He came to Princeton from Cleveland, where he graduated from University School.
He majored in history and wrote his thesis on “The Influence of Woodrow Wilson School Conference Recommendations in Shaping Presidential Policy during the Kennedy Administration.” He was a member of Elm Club, played lacrosse his junior and senior years, and lived with 16 roommates in the third entry of Foulke.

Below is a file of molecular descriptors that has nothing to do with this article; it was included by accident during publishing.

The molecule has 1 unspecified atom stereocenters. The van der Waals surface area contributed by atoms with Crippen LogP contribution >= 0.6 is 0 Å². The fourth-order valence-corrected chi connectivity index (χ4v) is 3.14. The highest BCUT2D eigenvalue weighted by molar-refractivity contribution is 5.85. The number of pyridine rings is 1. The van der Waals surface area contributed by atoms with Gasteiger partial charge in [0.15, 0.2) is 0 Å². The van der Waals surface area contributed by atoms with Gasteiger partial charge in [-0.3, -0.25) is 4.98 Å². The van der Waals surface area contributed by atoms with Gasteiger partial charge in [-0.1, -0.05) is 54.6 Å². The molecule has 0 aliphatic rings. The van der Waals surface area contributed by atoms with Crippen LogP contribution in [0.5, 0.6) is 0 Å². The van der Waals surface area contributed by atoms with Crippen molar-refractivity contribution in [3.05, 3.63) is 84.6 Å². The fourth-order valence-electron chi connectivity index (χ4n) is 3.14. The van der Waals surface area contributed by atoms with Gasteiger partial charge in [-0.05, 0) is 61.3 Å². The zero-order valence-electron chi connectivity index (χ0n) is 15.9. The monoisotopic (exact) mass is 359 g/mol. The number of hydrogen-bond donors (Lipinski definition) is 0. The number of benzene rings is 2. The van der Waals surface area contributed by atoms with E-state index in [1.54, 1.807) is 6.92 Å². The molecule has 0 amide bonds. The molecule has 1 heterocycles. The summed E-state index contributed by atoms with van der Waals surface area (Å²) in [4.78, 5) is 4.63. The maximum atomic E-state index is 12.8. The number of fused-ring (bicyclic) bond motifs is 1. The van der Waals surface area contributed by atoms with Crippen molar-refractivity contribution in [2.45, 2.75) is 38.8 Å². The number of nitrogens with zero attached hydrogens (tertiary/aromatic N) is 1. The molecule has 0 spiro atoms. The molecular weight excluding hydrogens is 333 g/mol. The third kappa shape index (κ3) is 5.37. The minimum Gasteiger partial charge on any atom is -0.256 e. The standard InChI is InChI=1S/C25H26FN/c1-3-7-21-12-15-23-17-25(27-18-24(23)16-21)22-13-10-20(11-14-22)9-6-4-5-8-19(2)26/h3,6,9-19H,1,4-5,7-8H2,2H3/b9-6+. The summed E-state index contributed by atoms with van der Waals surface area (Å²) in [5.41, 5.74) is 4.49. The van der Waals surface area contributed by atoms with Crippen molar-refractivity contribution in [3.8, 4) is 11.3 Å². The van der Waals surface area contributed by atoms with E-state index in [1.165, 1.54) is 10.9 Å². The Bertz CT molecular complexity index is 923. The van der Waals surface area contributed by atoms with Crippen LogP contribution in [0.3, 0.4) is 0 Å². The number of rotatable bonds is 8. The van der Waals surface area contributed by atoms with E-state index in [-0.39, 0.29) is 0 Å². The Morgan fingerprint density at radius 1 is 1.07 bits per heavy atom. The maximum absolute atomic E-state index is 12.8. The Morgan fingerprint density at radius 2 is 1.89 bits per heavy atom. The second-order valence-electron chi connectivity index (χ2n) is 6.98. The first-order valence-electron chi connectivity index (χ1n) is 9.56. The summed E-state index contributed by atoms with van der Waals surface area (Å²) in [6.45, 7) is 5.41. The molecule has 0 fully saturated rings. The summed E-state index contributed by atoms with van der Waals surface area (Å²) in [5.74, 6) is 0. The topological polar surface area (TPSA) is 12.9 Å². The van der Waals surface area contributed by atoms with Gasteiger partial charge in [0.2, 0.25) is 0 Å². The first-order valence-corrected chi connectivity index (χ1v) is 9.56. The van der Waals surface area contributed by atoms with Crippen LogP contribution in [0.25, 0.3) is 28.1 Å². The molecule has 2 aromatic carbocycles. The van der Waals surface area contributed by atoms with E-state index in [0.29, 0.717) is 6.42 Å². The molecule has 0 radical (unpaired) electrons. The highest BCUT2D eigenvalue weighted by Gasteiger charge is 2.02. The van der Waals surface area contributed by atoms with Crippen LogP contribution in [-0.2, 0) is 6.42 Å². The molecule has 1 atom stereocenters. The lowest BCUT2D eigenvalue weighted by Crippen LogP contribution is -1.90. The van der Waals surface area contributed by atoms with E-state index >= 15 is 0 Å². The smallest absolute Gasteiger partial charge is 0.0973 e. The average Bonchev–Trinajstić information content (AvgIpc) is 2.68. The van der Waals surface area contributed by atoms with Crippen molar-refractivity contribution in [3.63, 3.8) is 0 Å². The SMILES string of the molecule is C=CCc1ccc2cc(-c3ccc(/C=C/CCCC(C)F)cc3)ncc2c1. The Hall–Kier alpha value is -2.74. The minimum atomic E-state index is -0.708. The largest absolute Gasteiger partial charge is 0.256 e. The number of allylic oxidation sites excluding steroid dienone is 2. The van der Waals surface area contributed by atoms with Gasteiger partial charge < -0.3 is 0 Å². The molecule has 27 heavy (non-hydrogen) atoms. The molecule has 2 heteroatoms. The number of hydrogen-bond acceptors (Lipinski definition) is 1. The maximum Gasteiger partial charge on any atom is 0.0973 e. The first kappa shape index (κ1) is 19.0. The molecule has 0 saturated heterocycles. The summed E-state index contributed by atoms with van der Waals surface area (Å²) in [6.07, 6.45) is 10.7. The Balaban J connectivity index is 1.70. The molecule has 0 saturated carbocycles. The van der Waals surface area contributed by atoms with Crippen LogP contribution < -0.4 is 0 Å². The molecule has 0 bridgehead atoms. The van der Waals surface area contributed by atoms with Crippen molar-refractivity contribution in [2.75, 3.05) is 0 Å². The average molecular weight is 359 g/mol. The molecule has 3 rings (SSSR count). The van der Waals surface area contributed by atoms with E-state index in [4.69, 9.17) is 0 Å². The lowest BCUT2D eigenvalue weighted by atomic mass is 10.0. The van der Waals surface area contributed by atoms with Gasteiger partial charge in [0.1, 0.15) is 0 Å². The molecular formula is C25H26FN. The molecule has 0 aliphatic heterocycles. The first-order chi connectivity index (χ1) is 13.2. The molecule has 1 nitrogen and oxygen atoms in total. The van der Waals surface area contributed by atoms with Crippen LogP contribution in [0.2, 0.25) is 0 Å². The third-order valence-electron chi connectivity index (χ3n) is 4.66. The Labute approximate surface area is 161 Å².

After earning an MBA at Northwestern, Dick worked for about a decade as an accountant in New York and Chicago. Then, as his sister Elizabeth says, “He decided to follow his heart.” He moved to California and embarked on a long and successful career in what he saw as the more creative profession of home renovation, construction, and design.
Dick did not have a family of his own, but forever remained, according to Elizabeth, who is the sole surviving member of his immediate family, “a loving and caring brother.”